Cyberbullying is a top concern for kids because it is easy to be mean from behind the screen. A recent WBGO article reported that a New Jersey judge authorized a school district to sue the parents of kids who were engaged in the bullying of a student whose parents also sued the school district because the harassment went unchecked. According to this story, the school district claimed that the parents had been notified and did nothing to intervene.
As long as children are not properly socialized to use the cyber communications in ways that respect others, civil suits will continue to happen. According to Lisa Ford Berry, founder of BRAVE Society, it is the one way parents can pursue justice when the schools are not able to influence the campus culture and discipline harassment effectively.
“Hate speech is learned behavior,” Ford Berry said, “And parents need to understand that our own biases and hatred can easily become translated as permission to intimidate and harass an individual for being perceived as different. And the consequences for not taking a proactive role steering your child away from allowing or participating in the targeting and attack of an individual can mean civil suits and monetary damages.”
So how can parents train their children to be kind on line and address cyberbullying if it happens to them? How many parents consider that their child might be engaged in cyberbullying, or even consider it a big deal?
Making a peaceful society is family business
Bullying is learned behavior. Children do as we do, and so I have learned that if our own personal strategy is to use intimidation and anger in response to bad customer service or in reaction to the things that family members do that are annoying or disruptive, we in turn are disturbing the peace, not contributing to it.
And so it is helpful to set the standard for conduct at home around the values and characteristics of a trustworthy relationship as described in 1 Corinthians 13:4-7:
- Celebrates the success and good fortune of others
- Grace/ first assume good intent/slow to anger
- Holds individuals accountable with a merciful heart
The most strategic thing parents can do to help children avoid getting caught up in the cyberbully climate is to create a culture of transparency regarding cyber communications at home, and get educated about your child’s school bullying policy in the parent handbook.
The top three things parents can do:
- Monitor all cyber communications – especially in teen years. The monitoring should be random and be sure to acknowledge your kids doing things right. Look for gossip, harassment, and inappropriate photos – as these are the things that can lead to a bully situation.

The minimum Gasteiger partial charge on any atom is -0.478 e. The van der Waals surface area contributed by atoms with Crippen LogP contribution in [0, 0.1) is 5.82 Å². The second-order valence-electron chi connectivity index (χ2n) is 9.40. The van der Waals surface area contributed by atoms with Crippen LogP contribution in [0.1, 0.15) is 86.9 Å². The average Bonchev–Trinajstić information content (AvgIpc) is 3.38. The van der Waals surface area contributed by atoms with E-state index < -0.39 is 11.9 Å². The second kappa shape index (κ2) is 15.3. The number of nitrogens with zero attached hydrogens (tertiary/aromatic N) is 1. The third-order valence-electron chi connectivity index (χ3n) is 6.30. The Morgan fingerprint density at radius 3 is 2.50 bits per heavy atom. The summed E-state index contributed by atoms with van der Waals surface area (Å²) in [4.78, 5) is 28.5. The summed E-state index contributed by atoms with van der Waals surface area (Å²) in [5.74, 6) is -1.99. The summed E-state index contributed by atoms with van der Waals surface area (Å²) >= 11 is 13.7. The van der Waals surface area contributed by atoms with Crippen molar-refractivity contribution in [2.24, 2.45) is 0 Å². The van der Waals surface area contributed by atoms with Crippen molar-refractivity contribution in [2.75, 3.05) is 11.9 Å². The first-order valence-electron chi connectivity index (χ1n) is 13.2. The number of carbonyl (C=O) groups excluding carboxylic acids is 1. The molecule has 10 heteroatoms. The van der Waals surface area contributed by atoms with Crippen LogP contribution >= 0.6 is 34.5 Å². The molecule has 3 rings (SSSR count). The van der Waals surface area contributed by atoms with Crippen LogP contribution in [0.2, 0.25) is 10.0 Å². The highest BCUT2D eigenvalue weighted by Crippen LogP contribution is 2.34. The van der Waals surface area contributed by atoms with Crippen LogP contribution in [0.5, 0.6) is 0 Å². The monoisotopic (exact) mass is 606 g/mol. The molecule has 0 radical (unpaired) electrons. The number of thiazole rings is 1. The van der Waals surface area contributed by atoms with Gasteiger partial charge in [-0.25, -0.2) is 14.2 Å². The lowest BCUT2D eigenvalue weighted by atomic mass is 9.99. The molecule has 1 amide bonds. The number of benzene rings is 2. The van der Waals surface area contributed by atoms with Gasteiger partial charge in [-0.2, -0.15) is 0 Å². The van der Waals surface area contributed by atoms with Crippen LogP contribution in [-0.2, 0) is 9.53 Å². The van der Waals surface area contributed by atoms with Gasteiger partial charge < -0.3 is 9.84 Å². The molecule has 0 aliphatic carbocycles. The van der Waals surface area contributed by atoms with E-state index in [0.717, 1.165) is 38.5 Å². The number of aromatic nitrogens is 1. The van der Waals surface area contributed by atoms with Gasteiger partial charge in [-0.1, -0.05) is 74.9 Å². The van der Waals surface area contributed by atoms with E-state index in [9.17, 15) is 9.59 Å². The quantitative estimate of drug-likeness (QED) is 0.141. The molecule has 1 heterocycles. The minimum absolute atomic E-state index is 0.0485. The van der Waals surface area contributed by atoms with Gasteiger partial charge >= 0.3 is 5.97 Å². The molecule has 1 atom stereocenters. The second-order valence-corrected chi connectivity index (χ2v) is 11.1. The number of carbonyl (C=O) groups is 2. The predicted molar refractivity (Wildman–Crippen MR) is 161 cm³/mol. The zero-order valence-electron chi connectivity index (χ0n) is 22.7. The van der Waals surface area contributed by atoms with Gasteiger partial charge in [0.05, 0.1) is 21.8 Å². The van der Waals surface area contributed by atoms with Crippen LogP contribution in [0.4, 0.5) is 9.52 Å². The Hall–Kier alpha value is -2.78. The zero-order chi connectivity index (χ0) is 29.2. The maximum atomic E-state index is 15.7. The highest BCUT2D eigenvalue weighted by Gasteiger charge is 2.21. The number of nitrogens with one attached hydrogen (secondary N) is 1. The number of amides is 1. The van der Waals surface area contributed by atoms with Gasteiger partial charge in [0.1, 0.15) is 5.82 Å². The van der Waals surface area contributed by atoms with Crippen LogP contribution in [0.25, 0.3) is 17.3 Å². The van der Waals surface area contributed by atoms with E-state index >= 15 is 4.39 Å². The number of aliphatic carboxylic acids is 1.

- Know the rights and responsibilities of parents and students that is found in the parent handbook. Every school has one and California Ed code requires the school to post and maintain bully policies and how to file a complaint.
- When you advocate for your child, seek justice for all, including the children who are bullies. The most important thing we can do is to approach a bully situation with a heart strengthened by the peace and confidence of our faith: the victory as already won.
Related: Cyberbullies beware of the law
Event: April 1, Tues. 6:30 p.m. and April 2, Wed. at 10 a.m. St. Joseph Marello Catholic Church is hosting a seminar on “Confronting the bully: How to Protect Your Child”, which features Ford Berry as a speaker. The event is ecumenical, free and open to the public.
Joanna Jullien is an author, educator and speaker on strengthening the parent-child relationship in a cyber powered world. She is a mother of two grown sons, the author of The Authority In Me: The Power of Family Life in the Network Culture, produces The Sacramento Cyber Safety Examiner column on Examiner.com, and is the CyberParenting advisor on The Fish 103.9FM. Her new book, A Google World in the Garden of Eden: Five Family-Safe Strategies for Texting and Social Media is now available for PC and all eReader formats including Kindle, Nook, iPad.
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- Email: Jullien@surewest.net